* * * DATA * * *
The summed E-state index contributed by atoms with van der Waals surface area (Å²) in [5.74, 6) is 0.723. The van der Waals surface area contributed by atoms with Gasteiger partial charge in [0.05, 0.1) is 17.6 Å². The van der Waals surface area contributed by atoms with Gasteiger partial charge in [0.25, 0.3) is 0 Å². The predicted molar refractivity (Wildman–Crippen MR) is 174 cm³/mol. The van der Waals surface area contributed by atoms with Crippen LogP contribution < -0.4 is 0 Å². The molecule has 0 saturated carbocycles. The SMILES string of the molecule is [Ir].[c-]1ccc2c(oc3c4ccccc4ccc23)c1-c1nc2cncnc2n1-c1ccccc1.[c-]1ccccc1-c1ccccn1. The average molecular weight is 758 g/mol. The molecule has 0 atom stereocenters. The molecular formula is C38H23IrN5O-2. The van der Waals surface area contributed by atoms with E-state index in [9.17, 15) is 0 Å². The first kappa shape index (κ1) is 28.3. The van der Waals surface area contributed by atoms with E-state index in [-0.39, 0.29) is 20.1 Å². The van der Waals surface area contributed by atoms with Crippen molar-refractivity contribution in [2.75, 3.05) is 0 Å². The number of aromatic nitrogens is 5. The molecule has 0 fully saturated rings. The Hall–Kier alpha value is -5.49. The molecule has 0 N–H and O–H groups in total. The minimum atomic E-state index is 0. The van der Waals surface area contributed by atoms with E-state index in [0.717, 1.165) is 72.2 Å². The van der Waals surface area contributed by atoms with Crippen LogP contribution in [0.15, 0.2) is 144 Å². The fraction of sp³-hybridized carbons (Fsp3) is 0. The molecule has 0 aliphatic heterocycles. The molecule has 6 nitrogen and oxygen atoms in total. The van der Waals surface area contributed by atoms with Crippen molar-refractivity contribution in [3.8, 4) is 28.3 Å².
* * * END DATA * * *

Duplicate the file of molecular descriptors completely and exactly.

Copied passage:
The summed E-state index contributed by atoms with van der Waals surface area (Å²) in [5.74, 6) is 0.723. The van der Waals surface area contributed by atoms with Gasteiger partial charge in [0.05, 0.1) is 17.6 Å². The van der Waals surface area contributed by atoms with Gasteiger partial charge in [0.25, 0.3) is 0 Å². The predicted molar refractivity (Wildman–Crippen MR) is 174 cm³/mol. The van der Waals surface area contributed by atoms with Crippen LogP contribution < -0.4 is 0 Å². The molecule has 0 saturated carbocycles. The SMILES string of the molecule is [Ir].[c-]1ccc2c(oc3c4ccccc4ccc23)c1-c1nc2cncnc2n1-c1ccccc1.[c-]1ccccc1-c1ccccn1. The average molecular weight is 758 g/mol. The molecule has 0 atom stereocenters. The molecular formula is C38H23IrN5O-2. The van der Waals surface area contributed by atoms with E-state index in [9.17, 15) is 0 Å². The first kappa shape index (κ1) is 28.3. The van der Waals surface area contributed by atoms with E-state index in [-0.39, 0.29) is 20.1 Å². The van der Waals surface area contributed by atoms with Crippen molar-refractivity contribution in [2.75, 3.05) is 0 Å². The number of aromatic nitrogens is 5. The molecule has 0 fully saturated rings. The Hall–Kier alpha value is -5.49. The molecule has 0 N–H and O–H groups in total. The minimum atomic E-state index is 0. The van der Waals surface area contributed by atoms with E-state index in [0.717, 1.165) is 72.2 Å². The van der Waals surface area contributed by atoms with Crippen LogP contribution in [0.15, 0.2) is 144 Å². The fraction of sp³-hybridized carbons (Fsp3) is 0. The molecule has 0 aliphatic heterocycles. The molecule has 6 nitrogen and oxygen atoms in total. The van der Waals surface area contributed by atoms with Crippen molar-refractivity contribution in [3.8, 4) is 28.3 Å².